Open Letter: EU needs to up its investment game if it wants to become the home of cleantech

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Dear Madam President of the European Commission,
Dear Members of the European Council,

At the World Economic Forum last year, President Von der Leyen announced a Green Deal Industrial Plan to make Europe the “home of cleantech”. This was a welcome response to the US Inflation Reduction Act, and a positive way to de-risk green supply chains, reduce the cost of the transition and reclaim EU strategic sovereignty.

Since then, however, existing innovation funding sources, like Horizon Europe, have come under pressure from proposed budget cuts, and the attempt to increase cleantech funding via a Strategic Technologies for Europe Platform (STEP) has stalled.

As EU leaders travel again to Davos, the focus must be on delivering the necessary investment that delivers Europe’s well documented Net-Zero Industrial and Cleantech aspirations. For this, the European Council and Member States must defend the allocated Multiannual Financial Framework budget that supports cleantech, and push for a detailed long-term Cleantech Investment Plan to transform and future-proof European industry by 2030.

The Inflation Reduction Act in the US includes an uncapped long-term climate investment plan that will lead to an estimated mobilisation of between $369 billion and $1,200 billion in new public funding over the next ten years. This is why Clean Investments - both public and private - in the first 9 months of 2023 in the US economy reached $176 billion, a 40% increase compared to last year. In Europe, 2024 cleantech equity investments could plateau or even dip below 2023’s €11.1 billion. Without bigger and better EU public investment support, Europe’s net-zero industry risks losing competitiveness.

In support of that aim, the 30 undersigned European innovators, business organisations, think-tanks, institutes and NGOs have come together to ask you to double net-zero innovation investments by 2030 and ensure the EU’s competitive sustainability and global climate leadership.

To achieve this, at a time of increasing fiscal pressure, we see four specific actions that can together deliver the net-zero industry and innovation investments required:

1. Defend the MFF budget allocations to STEP and Horizon Europe. The EU cannot afford to leave cleantech investors and its associated fledgling net-zero industry stranded. In public finance, there are two key budget lines to defend:

a. STEP: The additional InvestEU guarantee of €7.5 billion and the additional €5 billion for the Innovation Fund proposed in June under STEP constitute a minimal yet essential top-up, in particular to enable the cleantech investments of the EIB Group and other implementing partners. Cutting it would be an own-goal against the EU’s scale-up ambitions.

b. Horizon Europe: Although central to our future industrial leadership and innovation, the Horizon Europe research programme lacks political champions, and is at risk of being raided. Cuts would undermine innovation and negatively impact leading researchers working on innovative solutions in the EU.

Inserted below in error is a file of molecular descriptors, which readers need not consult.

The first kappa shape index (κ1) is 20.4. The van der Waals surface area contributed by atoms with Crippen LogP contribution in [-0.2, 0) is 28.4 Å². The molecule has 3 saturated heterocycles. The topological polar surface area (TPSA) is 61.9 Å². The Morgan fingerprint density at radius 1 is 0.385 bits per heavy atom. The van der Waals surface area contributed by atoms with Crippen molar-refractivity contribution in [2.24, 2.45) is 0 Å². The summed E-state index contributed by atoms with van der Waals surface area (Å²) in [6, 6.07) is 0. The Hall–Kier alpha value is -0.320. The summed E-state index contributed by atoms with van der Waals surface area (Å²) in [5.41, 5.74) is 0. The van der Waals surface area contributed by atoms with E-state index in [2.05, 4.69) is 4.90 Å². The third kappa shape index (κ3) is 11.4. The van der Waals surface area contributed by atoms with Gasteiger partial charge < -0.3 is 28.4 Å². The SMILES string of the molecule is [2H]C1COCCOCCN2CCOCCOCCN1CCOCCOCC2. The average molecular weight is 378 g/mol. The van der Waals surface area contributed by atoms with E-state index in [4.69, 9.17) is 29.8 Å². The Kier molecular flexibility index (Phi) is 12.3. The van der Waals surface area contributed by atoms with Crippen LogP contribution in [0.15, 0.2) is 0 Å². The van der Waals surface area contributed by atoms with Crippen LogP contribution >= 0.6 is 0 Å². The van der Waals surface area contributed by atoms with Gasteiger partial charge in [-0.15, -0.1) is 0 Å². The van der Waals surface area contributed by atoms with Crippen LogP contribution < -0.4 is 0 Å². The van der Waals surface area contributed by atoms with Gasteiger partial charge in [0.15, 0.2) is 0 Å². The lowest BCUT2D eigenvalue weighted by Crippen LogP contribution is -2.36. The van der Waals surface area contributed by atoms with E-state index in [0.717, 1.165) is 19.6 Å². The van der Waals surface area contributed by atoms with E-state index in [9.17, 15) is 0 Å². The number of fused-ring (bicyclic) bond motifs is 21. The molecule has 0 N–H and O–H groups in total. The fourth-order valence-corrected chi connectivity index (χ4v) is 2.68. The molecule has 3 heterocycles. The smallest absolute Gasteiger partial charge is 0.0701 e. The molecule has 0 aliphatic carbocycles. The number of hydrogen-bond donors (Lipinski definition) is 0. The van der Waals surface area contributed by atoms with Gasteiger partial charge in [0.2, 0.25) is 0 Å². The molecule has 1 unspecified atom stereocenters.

2. Sharpen the focus on strategic net-zero technologies:

The Net-Zero Industry Act (NZIA) is the Green Deal Industrial Plan’s regulatory leg and it will provide the frame and focus for public and private investments. However, in the current draft, the scope of technologies is too broad and risks undermining its own objective. The EU Parliament’s ENVI Committee has proposed an approach that clearly identifies critical manufacturing components, and can be adopted to recover the strategic focus found in the European Commission’s original NZIA proposal.

3. Use EU Trading System (ETS) revenues to invest in Net-Zero Industrial Transformation.

Member States should invest up to 25% of EU ETS revenues in scaling cleantech solutions and manufacturing. These funds should only be spent on sharply defined strategic net-zero industrial and innovative technologies, using best practice existing allocation instruments like the EU’s Hydrogen Bank and Innovation Fund. In the meantime, the NECPs that member states must submit in final form by mid-2024 must contain convincing measures for the manufacturing of net-zero tech, backed with a significant proportion of those revenues.

4. Boost and broaden the EIB’s counter-guarantee facility.

Public guarantees are one of the keys to the commercial scaling of emerging technologies quickly. The €5 billion facility that the EIB announced at COP28 is a great start, but only covers the wind sector. It is both insufficient to bring the entire EU wind sector back to a global leadership position, and more cleantech sectors need to be covered. EIB guarantees should be expanded to other clean and strategic technologies with high capital investment requirements to level the playing field for new entrants with new technologies. These include battery gigafactories, electrolysers and long-duration energy storage systems and others where the EU has a technological advantage but is at risk of losing the scale-up race.

As EU elections approach, there is an opportunity to respond to citizens’ climate concerns and kickstart an engaged process with Member States to develop a long-term Cleantech Investment Plan that can address the funding gap and turn the Green Deal Industrial Plan into a reality. The lack of a long-term perspective jeopardises the EU’s climate leadership position and fails to provide predictability to investors and the cleantech industry. Member States need fiscal headroom to accelerate strategic net-zero investments, as without these investments in the short term the EU’s long-term goals will be put out of reach, it will not deliver the Green Deal and Europe will fall behind in the global cleantech race.

Yours sincerely,

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